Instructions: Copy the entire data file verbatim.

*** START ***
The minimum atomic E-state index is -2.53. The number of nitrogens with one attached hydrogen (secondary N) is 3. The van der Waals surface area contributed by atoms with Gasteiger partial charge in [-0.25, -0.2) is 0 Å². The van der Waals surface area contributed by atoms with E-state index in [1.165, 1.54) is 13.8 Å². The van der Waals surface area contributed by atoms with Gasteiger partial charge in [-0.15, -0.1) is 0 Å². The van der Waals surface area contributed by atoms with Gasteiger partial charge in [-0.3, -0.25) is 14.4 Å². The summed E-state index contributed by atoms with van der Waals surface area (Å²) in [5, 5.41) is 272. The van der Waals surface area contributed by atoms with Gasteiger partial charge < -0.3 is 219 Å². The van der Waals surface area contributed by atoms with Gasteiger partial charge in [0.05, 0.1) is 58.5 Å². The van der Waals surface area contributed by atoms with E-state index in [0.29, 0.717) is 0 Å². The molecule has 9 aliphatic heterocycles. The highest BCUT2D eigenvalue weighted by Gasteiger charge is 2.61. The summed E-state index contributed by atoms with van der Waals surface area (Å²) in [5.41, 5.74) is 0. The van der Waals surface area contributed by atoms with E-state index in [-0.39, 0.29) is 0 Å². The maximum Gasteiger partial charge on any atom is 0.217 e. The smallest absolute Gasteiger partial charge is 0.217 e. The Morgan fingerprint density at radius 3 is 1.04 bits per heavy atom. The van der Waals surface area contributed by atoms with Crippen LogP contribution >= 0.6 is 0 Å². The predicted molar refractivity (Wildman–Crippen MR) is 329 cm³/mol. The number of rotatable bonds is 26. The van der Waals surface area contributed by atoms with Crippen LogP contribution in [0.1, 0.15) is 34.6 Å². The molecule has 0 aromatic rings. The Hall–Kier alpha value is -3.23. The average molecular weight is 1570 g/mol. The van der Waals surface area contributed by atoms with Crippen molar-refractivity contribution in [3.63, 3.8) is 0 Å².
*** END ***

The minimum atomic E-state index is -2.53. The number of nitrogens with one attached hydrogen (secondary N) is 3. The van der Waals surface area contributed by atoms with Gasteiger partial charge in [-0.25, -0.2) is 0 Å². The van der Waals surface area contributed by atoms with E-state index in [1.165, 1.54) is 13.8 Å². The van der Waals surface area contributed by atoms with Gasteiger partial charge in [-0.15, -0.1) is 0 Å². The van der Waals surface area contributed by atoms with Gasteiger partial charge in [-0.3, -0.25) is 14.4 Å². The summed E-state index contributed by atoms with van der Waals surface area (Å²) in [5, 5.41) is 272. The van der Waals surface area contributed by atoms with Gasteiger partial charge < -0.3 is 219 Å². The van der Waals surface area contributed by atoms with Gasteiger partial charge in [0.05, 0.1) is 58.5 Å². The van der Waals surface area contributed by atoms with E-state index in [0.29, 0.717) is 0 Å². The molecule has 9 aliphatic heterocycles. The highest BCUT2D eigenvalue weighted by Gasteiger charge is 2.61. The summed E-state index contributed by atoms with van der Waals surface area (Å²) in [5.41, 5.74) is 0. The van der Waals surface area contributed by atoms with E-state index in [-0.39, 0.29) is 0 Å². The maximum Gasteiger partial charge on any atom is 0.217 e. The smallest absolute Gasteiger partial charge is 0.217 e. The Morgan fingerprint density at radius 3 is 1.04 bits per heavy atom. The van der Waals surface area contributed by atoms with Crippen LogP contribution >= 0.6 is 0 Å². The predicted molar refractivity (Wildman–Crippen MR) is 329 cm³/mol. The number of rotatable bonds is 26. The van der Waals surface area contributed by atoms with Crippen LogP contribution in [0.1, 0.15) is 34.6 Å². The molecule has 0 aromatic rings. The Hall–Kier alpha value is -3.23. The average molecular weight is 1570 g/mol. The van der Waals surface area contributed by atoms with Crippen molar-refractivity contribution in [3.63, 3.8) is 0 Å².